Saturday, October 9, 2010


Chair similar to the one I am discussing.

Sometime at the end of summer I realized I needed to shed a few things from my home. I know spring is often the time that people experience that need to clean and organize but I am slower on the uptake. For me fall is a time of renewal so I think this is why the urge to purge struck me. Additionally, I needed to make room for our new tenants which meant emptying out my guest room. I have been trying to absorb the overflow in several ways but there are a few things that seem to need to just go. For example, how many saddles does a person who no longer owns a horse need? I have two. One Western, from my childhood and one English, from recent times when I bought a horse in-utero after my mother died and I had some money to spare. I have tried to sell this saddle without success and now it is in my living room, being shifted from spot to spot. I want to get rid of it but there is a part of me that holds out hope that one day I will be able to use it again. It's worth a reasonable amount of money and has been barely used which should itself be a testament to exactly why I don't need it, even when I had a horse I barely used it so why should I expect to use it in my now, horseless state. I sold the horse 6 yrs ago but the dream lives on.

The other thing now occupying space in my living room is a danish modern chair that belonged to my parents, most recently to my mother. I need to quantify "recent" here. She died 13 yrs ago. This chair and one similar to it have been in my possession since then. One of the chairs is on loan to a friend. The remaining chair is functionally useless. The design is a minimal marvel, it has a lovely teak frame but the chair back itself is not supported by the frame and so sitting upright in it is impossible. The shape looks great but as soon as any weight is applied, you might as well be in a chaise lounge. Throughout my youth I recall innocent visitors to our house who were drawn to this chair were warned of it's shortcomings. Basically no one sat in it, ever. One of my mother's boyfriends attempted to fix it once, using some L-brackets to strengthen the connection between the seat and back but I had the chair recovered at some point and this work was undone rendering the chair once again fragile and useless. I must add here too that we are not small people. My entire family is tall and reasonably heavy. So I have this bloody chair in my living room and it's useless and I can't seems to part with it but I must. I feel that getting rid of it will be like giving away a bit of mother, a bit of my youth. In Smithers where I grew up we were anomalies I think. We had all this stylish, highly uncomfortable furniture, now called mid-century modern. We had a sea grass rug that covered the linoleum tile, if you spent too much time on your knees, you'd come away with deep grooves in your flesh. It was minimal and cold, unfussy and not that inviting but the parents dug it. The family couch, which needs recovering is in my office. I have a drop cloth on it and the dog sleeps there daily.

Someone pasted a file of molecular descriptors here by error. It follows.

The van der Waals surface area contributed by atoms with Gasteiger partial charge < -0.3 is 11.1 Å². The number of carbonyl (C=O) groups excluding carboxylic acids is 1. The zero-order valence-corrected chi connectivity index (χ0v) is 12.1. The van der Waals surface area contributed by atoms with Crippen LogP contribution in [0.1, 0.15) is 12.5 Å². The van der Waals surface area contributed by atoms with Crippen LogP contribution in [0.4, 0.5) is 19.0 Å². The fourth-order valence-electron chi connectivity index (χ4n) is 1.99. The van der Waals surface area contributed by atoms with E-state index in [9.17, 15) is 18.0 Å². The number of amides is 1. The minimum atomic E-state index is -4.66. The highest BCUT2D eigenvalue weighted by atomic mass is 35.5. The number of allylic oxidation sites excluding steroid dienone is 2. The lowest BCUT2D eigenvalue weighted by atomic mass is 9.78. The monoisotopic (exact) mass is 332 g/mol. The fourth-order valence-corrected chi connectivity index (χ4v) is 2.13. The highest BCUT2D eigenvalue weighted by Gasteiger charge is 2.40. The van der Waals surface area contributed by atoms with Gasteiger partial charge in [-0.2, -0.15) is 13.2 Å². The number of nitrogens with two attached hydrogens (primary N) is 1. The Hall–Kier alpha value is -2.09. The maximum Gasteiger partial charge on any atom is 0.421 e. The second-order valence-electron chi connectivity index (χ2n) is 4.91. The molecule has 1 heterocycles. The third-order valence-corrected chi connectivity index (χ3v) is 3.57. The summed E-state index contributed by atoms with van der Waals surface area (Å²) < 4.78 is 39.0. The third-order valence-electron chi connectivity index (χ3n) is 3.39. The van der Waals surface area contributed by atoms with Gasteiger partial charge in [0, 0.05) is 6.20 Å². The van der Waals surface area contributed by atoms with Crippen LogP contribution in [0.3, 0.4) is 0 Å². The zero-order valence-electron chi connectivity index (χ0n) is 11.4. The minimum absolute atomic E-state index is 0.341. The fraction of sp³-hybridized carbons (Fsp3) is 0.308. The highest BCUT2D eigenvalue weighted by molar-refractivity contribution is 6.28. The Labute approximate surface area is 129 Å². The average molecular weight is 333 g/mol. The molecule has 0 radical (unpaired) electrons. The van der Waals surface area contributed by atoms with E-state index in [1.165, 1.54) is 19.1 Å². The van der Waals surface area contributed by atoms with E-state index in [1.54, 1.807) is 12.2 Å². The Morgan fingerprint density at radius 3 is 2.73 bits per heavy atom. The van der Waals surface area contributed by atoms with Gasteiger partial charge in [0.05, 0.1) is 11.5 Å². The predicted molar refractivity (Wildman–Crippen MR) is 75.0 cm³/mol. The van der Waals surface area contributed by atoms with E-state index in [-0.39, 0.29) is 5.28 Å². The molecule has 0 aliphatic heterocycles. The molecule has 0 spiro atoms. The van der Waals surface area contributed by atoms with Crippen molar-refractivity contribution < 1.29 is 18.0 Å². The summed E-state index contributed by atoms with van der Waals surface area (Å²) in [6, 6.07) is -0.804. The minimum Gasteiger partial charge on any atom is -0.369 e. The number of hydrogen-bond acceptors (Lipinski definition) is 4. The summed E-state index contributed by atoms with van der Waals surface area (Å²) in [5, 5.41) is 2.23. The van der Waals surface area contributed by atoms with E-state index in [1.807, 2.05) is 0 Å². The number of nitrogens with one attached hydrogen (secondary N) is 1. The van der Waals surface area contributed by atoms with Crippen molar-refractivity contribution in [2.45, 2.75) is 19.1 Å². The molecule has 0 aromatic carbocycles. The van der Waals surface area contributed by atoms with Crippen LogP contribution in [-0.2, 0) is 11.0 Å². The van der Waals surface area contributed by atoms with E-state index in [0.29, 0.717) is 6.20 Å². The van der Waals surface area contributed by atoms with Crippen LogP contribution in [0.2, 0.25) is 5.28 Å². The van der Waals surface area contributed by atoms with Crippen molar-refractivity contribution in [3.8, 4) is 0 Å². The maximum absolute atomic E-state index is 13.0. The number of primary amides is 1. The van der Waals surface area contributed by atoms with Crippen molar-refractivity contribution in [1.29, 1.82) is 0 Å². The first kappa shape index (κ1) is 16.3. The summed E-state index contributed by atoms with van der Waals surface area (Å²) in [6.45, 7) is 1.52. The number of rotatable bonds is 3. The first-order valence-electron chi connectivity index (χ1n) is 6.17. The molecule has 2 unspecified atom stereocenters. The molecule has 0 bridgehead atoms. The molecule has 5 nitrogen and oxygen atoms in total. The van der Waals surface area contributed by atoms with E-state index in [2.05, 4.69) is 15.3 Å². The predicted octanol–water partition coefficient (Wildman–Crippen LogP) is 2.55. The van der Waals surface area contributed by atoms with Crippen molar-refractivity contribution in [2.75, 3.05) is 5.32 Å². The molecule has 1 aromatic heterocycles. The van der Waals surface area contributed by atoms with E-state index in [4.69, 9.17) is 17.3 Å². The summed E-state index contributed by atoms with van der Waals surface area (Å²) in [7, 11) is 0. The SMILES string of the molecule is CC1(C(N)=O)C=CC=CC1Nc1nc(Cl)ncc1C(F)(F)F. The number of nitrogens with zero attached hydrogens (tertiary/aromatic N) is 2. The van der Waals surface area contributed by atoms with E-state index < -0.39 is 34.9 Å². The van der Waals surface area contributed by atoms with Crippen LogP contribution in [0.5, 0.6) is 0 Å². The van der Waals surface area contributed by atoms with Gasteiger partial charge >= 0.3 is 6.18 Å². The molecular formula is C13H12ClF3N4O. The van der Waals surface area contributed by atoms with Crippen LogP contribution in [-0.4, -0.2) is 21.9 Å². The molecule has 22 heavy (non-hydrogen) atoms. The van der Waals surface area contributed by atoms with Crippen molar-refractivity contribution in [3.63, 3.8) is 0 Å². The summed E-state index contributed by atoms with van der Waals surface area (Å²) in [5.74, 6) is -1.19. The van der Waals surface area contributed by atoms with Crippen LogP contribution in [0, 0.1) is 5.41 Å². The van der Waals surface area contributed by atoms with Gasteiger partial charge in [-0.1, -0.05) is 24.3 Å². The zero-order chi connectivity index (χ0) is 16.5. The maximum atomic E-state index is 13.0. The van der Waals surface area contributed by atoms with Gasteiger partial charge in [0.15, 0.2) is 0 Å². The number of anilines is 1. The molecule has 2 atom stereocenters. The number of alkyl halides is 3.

Why am I hanging onto all this stuff? I may ride again, I may not. I am certain that if I do, the horse I ride will probably have it's very own saddle. My living room is small and Mark bought me an Eame's lounge chair and ottoman for my birthday one year so I have a chair to sit in that does not throw me into a full recline or require any explanation as to how to use it or what to expect once you have sat in it. Chairs should be that way, you should just be able to sit in them without any trouble. But still there is this nagging feeling I have that I am being wasteful, getting rid of these potentially useful things. I have considered giving the saddle away, both the saddles in fact, and also this chair to a person who does upholstery and who could potentially fix it up and sell it as a useful item. But, it's a hurdle to step over to say a little good-bye to the past. Would my mother mind if I abandoned the chair? It's not her, it's an object and not even a very useful object. Probably not. Sometimes just the act of writing it all down is useful in helping me see the lunacy of what I am clinging to.

1 comment:

Dreaming said...

Having just moved, and trying to downsize, I totally understand where you are coming from when you talk about emotions (and so much more) attached to objects.
Having 4 saddles of my own, I have decided that like shoes, one can never have too many saddles!

Good luck!

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